Zeenat Haroon was everything a strong woman should be. She was the founder of the National Women’s Guard at the time of independence. She was a champion of women’s rights and women’s empowerment. And above all, she is an inspiration to the Pakistani women of today – most of all, her daughter Syra Rashid Vahidy –to have their stories heard. Zeenat Haroon passed away two years ago, but her memory and spirit lives on and to honour that, Syra set up the Zeenat Haroon Rashid Writing Prize For Women. In an interview with Syra, she spoke to Mashion in detail about the prize, as well as her admiration for her mother. Keep reading to find out all about it:
In an interview of hers, Zeenat Haroon reminisced about a Pakistan that was different to the one we live in today. “There was no garbage, nothing was thrown around,” she said. Karachi was known as the “cleanest city in Asia.” It’s evident that with time, Karachi has changed. But what hasn’t changed is that the women in this country today are just as brave, bold and intelligent as Zeenat Haroon. It is to provide these women with a platform to showcase that bravery that Zeenat’s daughter, Syra, set up this writing prize.
Sitting across Syra and hearing her talk about her mother, it was evident that there is a lot of attachment and love present there. But it wasn’t just for who her mother was, but for everything her mother represented and fought for. Like her mother, Syra truly believes in the power of women and in their voice. The Zeenat Haroon Writing Prize is for women from all walks of life and Syra mentions how she was surprised at how the entries ranged from the urban cities of Karachi and Lahore to the towns of Rohri and Kotli. “I think we got nearly 500 entries, and I was just shocked. All those people had stories they wanted to share.”
The panel of judges for the prize include some of Pakistan’s most elusive names in writing such as Ameena Sayid, the former director of Oxford University Press in Pakistan, and Moni Mohsin, the author of the best-selling column, Diary Of A Social Butterfly for The Friday Times. According to Syra, the task of choosing the long-list and shortlist was not an easy one. “When we presented the longlist to our judges, they said the just couldn’t decide. The writing compared favourably to writing anywhere else in the english speaking world.” Irfan Hussain, one of the judges and an old time writer for Dawn, claims that he “was bowled over by the talent and the writing skills on display in the long list.” This just goes to show that the talent present within Pakistan is limitless and that all it needs is an avenue to present it, one that Syra so graciously provided.
Most of the entries have been about ‘domestic abuse, child sexual abuse, restriction for women going to higher education, forced marriages, murder, women in public spaces and the double standards people apply between men and women,” says Syra. These are all very real issues in our society and though some of the stories might have been fiction, their inspiration is taken from the happenings around them. Women don’t always have an easy life, but because of initiatives like the ZHR Writing Prize, they can tell their side of the story. What Syra has provided, is a safe space. Not all the stories however are that bleak to read according to Syra, “There were also quite a few amusing stories about the rishta parade and about things like being hairy.”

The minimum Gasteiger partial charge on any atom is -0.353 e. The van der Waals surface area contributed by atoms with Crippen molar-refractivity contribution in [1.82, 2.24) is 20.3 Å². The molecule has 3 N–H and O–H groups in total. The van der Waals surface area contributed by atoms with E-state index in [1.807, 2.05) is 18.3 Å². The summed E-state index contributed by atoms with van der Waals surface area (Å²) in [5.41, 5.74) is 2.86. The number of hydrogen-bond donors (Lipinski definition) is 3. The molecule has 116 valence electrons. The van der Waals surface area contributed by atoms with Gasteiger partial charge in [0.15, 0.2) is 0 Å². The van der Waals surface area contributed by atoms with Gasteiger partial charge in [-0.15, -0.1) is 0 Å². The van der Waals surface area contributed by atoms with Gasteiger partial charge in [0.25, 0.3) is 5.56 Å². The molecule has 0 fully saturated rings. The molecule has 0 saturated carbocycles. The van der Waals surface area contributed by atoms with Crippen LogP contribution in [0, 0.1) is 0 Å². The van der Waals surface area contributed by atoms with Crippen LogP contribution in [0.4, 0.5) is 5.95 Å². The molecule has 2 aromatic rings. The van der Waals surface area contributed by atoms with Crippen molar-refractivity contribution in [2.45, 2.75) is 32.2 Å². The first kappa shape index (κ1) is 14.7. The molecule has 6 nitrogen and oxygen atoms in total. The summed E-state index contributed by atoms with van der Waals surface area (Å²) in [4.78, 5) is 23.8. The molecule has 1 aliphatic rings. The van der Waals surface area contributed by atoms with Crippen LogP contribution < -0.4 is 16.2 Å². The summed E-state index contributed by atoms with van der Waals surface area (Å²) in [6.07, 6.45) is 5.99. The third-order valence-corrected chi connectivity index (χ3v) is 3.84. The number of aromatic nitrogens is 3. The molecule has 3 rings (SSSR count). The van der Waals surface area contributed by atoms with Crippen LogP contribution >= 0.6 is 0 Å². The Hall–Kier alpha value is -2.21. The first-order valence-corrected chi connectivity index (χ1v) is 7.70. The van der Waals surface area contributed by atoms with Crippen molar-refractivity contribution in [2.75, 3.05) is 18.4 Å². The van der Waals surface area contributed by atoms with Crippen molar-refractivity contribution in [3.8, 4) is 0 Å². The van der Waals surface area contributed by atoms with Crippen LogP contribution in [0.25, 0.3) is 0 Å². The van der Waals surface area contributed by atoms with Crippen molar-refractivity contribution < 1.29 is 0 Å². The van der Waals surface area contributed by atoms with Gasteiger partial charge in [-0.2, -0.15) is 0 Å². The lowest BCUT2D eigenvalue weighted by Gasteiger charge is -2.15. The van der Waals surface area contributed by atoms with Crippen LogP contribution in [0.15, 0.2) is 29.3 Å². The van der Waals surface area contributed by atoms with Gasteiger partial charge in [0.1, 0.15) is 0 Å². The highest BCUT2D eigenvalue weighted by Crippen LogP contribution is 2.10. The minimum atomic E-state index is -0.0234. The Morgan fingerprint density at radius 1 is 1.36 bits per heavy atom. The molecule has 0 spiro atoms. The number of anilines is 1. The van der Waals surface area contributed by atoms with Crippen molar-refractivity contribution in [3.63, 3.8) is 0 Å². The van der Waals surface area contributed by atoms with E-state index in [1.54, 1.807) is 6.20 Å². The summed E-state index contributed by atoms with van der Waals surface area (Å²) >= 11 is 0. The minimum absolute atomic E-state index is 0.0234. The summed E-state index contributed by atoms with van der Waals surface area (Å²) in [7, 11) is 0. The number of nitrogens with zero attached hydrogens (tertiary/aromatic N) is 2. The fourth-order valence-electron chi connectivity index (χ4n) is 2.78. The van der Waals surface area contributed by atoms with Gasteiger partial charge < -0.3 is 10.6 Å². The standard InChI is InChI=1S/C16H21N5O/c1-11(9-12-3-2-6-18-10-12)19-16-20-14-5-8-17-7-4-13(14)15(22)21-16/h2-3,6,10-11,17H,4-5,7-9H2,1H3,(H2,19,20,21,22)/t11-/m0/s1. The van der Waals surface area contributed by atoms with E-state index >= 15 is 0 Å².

Zeenat Haroon, a feminist whose parents were friends with Jinnah and who was encouraged by him to set up the National Women’s Guard, was a fierce advocate for women in public roles. “She was encouraging of any woman that she saw playing an active role in public life. Politics was her passion, so she was really happy that more and more women were getting in politics. There was a time when there were more women in our parliament than in any other parliament in the world!” says Syra. “Her family was quite enlightened and being from a prominent family, they said that if you show women can play a role in public life, other people will follow.” Zeenat Haroon was a trailblazer and the writing prize in her name provides a platform through which future trailblazers can flourish – it’s a perfect fit.
The winners of the prize will be announced soon and the winning entry, as well as the shortlist stories will be published. We don’t know about you, but we can’t wait to read the brave stories by these amazing women! Till then, head on over to the website to get more details and to read the names of the stories that made it to the longlist and shortlist.